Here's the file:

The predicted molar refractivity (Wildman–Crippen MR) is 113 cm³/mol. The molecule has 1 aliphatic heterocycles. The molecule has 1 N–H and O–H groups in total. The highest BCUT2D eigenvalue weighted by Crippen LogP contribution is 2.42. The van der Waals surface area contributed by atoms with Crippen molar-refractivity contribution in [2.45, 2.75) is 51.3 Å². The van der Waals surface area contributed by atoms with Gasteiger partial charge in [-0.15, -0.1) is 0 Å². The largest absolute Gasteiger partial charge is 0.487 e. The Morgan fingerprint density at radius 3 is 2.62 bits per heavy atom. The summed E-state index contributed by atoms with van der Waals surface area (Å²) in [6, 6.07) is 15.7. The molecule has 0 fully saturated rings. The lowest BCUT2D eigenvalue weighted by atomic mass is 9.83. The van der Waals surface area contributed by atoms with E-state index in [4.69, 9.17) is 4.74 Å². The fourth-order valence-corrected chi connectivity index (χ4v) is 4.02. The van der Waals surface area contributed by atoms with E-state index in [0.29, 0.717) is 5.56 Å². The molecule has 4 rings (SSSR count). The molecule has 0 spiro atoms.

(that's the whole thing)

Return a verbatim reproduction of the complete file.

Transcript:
The predicted molar refractivity (Wildman–Crippen MR) is 113 cm³/mol. The molecule has 1 aliphatic heterocycles. The molecule has 1 N–H and O–H groups in total. The highest BCUT2D eigenvalue weighted by Crippen LogP contribution is 2.42. The van der Waals surface area contributed by atoms with Crippen molar-refractivity contribution in [2.45, 2.75) is 51.3 Å². The van der Waals surface area contributed by atoms with Gasteiger partial charge in [-0.15, -0.1) is 0 Å². The largest absolute Gasteiger partial charge is 0.487 e. The Morgan fingerprint density at radius 3 is 2.62 bits per heavy atom. The summed E-state index contributed by atoms with van der Waals surface area (Å²) in [6, 6.07) is 15.7. The molecule has 0 fully saturated rings. The lowest BCUT2D eigenvalue weighted by atomic mass is 9.83. The van der Waals surface area contributed by atoms with E-state index in [4.69, 9.17) is 4.74 Å². The fourth-order valence-corrected chi connectivity index (χ4v) is 4.02. The van der Waals surface area contributed by atoms with E-state index in [0.29, 0.717) is 5.56 Å². The molecule has 4 rings (SSSR count). The molecule has 0 spiro atoms.